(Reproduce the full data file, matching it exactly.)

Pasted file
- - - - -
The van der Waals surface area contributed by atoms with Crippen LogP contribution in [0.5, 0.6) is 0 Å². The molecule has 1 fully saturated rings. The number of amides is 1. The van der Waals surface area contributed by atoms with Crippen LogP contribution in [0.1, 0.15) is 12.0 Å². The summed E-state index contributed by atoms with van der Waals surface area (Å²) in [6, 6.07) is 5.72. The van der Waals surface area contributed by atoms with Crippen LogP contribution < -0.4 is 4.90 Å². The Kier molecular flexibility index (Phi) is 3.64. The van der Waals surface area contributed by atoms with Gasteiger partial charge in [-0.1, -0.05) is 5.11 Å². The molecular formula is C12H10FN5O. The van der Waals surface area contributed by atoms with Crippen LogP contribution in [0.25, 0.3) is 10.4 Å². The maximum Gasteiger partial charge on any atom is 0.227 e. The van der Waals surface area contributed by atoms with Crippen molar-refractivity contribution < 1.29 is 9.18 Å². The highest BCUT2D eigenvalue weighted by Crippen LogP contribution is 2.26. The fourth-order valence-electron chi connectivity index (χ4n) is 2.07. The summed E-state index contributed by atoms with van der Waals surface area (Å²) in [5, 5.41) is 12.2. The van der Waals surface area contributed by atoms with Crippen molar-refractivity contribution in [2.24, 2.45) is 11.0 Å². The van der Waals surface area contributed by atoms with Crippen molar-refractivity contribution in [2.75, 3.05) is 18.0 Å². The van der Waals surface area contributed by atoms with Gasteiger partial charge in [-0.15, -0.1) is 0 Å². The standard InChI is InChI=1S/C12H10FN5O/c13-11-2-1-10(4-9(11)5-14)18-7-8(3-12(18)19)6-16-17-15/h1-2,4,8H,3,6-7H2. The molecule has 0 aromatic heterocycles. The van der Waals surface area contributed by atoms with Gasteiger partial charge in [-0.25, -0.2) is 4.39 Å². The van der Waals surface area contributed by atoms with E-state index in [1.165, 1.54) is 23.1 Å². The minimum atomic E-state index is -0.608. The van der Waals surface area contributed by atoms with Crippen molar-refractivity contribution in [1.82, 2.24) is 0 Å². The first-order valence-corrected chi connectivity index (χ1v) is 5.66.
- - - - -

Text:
The van der Waals surface area contributed by atoms with Crippen LogP contribution in [0.5, 0.6) is 0 Å². The molecule has 1 fully saturated rings. The number of amides is 1. The van der Waals surface area contributed by atoms with Crippen LogP contribution in [0.1, 0.15) is 12.0 Å². The summed E-state index contributed by atoms with van der Waals surface area (Å²) in [6, 6.07) is 5.72. The van der Waals surface area contributed by atoms with Crippen LogP contribution < -0.4 is 4.90 Å². The Kier molecular flexibility index (Phi) is 3.64. The van der Waals surface area contributed by atoms with Gasteiger partial charge in [-0.1, -0.05) is 5.11 Å². The molecular formula is C12H10FN5O. The van der Waals surface area contributed by atoms with Crippen LogP contribution in [0.25, 0.3) is 10.4 Å². The maximum Gasteiger partial charge on any atom is 0.227 e. The van der Waals surface area contributed by atoms with Crippen molar-refractivity contribution < 1.29 is 9.18 Å². The highest BCUT2D eigenvalue weighted by Crippen LogP contribution is 2.26. The fourth-order valence-electron chi connectivity index (χ4n) is 2.07. The summed E-state index contributed by atoms with van der Waals surface area (Å²) in [5, 5.41) is 12.2. The van der Waals surface area contributed by atoms with Crippen molar-refractivity contribution in [2.24, 2.45) is 11.0 Å². The van der Waals surface area contributed by atoms with Crippen molar-refractivity contribution in [2.75, 3.05) is 18.0 Å². The van der Waals surface area contributed by atoms with Gasteiger partial charge in [-0.15, -0.1) is 0 Å². The standard InChI is InChI=1S/C12H10FN5O/c13-11-2-1-10(4-9(11)5-14)18-7-8(3-12(18)19)6-16-17-15/h1-2,4,8H,3,6-7H2. The molecule has 0 aromatic heterocycles. The van der Waals surface area contributed by atoms with Gasteiger partial charge in [-0.25, -0.2) is 4.39 Å². The van der Waals surface area contributed by atoms with E-state index in [1.165, 1.54) is 23.1 Å². The minimum atomic E-state index is -0.608. The van der Waals surface area contributed by atoms with Crippen molar-refractivity contribution in [1.82, 2.24) is 0 Å². The first-order valence-corrected chi connectivity index (χ1v) is 5.66.